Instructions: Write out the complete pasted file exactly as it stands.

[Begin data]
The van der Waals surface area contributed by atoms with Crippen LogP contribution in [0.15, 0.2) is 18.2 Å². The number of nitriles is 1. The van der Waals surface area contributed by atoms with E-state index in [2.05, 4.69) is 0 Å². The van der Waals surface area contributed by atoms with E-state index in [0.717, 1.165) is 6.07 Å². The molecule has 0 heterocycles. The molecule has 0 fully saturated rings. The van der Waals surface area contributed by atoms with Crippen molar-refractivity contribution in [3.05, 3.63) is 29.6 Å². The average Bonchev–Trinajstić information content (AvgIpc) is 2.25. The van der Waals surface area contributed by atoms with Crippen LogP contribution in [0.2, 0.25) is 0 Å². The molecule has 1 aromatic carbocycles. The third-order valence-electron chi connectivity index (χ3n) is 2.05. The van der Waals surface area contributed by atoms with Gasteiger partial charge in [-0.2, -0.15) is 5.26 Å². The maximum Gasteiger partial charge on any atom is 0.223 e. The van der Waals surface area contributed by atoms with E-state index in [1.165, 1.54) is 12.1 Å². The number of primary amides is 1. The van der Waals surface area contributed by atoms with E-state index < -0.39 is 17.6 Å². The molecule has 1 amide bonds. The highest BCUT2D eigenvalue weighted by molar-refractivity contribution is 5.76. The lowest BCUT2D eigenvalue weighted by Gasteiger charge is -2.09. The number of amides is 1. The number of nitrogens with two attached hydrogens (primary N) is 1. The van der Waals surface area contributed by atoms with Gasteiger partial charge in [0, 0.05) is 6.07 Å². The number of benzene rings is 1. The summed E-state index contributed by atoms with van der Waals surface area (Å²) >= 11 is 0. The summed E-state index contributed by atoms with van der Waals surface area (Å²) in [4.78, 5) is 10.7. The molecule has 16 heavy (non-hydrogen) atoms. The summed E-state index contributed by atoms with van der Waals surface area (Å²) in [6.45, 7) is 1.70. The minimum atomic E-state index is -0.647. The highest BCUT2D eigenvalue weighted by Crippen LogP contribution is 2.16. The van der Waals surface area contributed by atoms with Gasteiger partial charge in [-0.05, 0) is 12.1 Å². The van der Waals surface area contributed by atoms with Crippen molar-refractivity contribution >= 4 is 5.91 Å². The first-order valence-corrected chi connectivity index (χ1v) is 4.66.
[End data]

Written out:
The van der Waals surface area contributed by atoms with Crippen LogP contribution in [0.15, 0.2) is 18.2 Å². The number of nitriles is 1. The van der Waals surface area contributed by atoms with E-state index in [2.05, 4.69) is 0 Å². The van der Waals surface area contributed by atoms with E-state index in [0.717, 1.165) is 6.07 Å². The molecule has 0 heterocycles. The molecule has 0 fully saturated rings. The van der Waals surface area contributed by atoms with Crippen molar-refractivity contribution in [3.05, 3.63) is 29.6 Å². The average Bonchev–Trinajstić information content (AvgIpc) is 2.25. The van der Waals surface area contributed by atoms with Crippen LogP contribution in [0.2, 0.25) is 0 Å². The molecule has 1 aromatic carbocycles. The third-order valence-electron chi connectivity index (χ3n) is 2.05. The van der Waals surface area contributed by atoms with Gasteiger partial charge in [-0.2, -0.15) is 5.26 Å². The maximum Gasteiger partial charge on any atom is 0.223 e. The van der Waals surface area contributed by atoms with E-state index in [1.165, 1.54) is 12.1 Å². The number of primary amides is 1. The van der Waals surface area contributed by atoms with E-state index < -0.39 is 17.6 Å². The molecule has 1 amide bonds. The highest BCUT2D eigenvalue weighted by molar-refractivity contribution is 5.76. The lowest BCUT2D eigenvalue weighted by Gasteiger charge is -2.09. The number of amides is 1. The number of nitrogens with two attached hydrogens (primary N) is 1. The van der Waals surface area contributed by atoms with Gasteiger partial charge in [0, 0.05) is 6.07 Å². The number of benzene rings is 1. The summed E-state index contributed by atoms with van der Waals surface area (Å²) >= 11 is 0. The summed E-state index contributed by atoms with van der Waals surface area (Å²) in [4.78, 5) is 10.7. The molecule has 16 heavy (non-hydrogen) atoms. The summed E-state index contributed by atoms with van der Waals surface area (Å²) in [6.45, 7) is 1.70. The minimum atomic E-state index is -0.647. The highest BCUT2D eigenvalue weighted by Crippen LogP contribution is 2.16. The van der Waals surface area contributed by atoms with Gasteiger partial charge in [-0.05, 0) is 12.1 Å². The van der Waals surface area contributed by atoms with Crippen molar-refractivity contribution >= 4 is 5.91 Å². The first-order valence-corrected chi connectivity index (χ1v) is 4.66.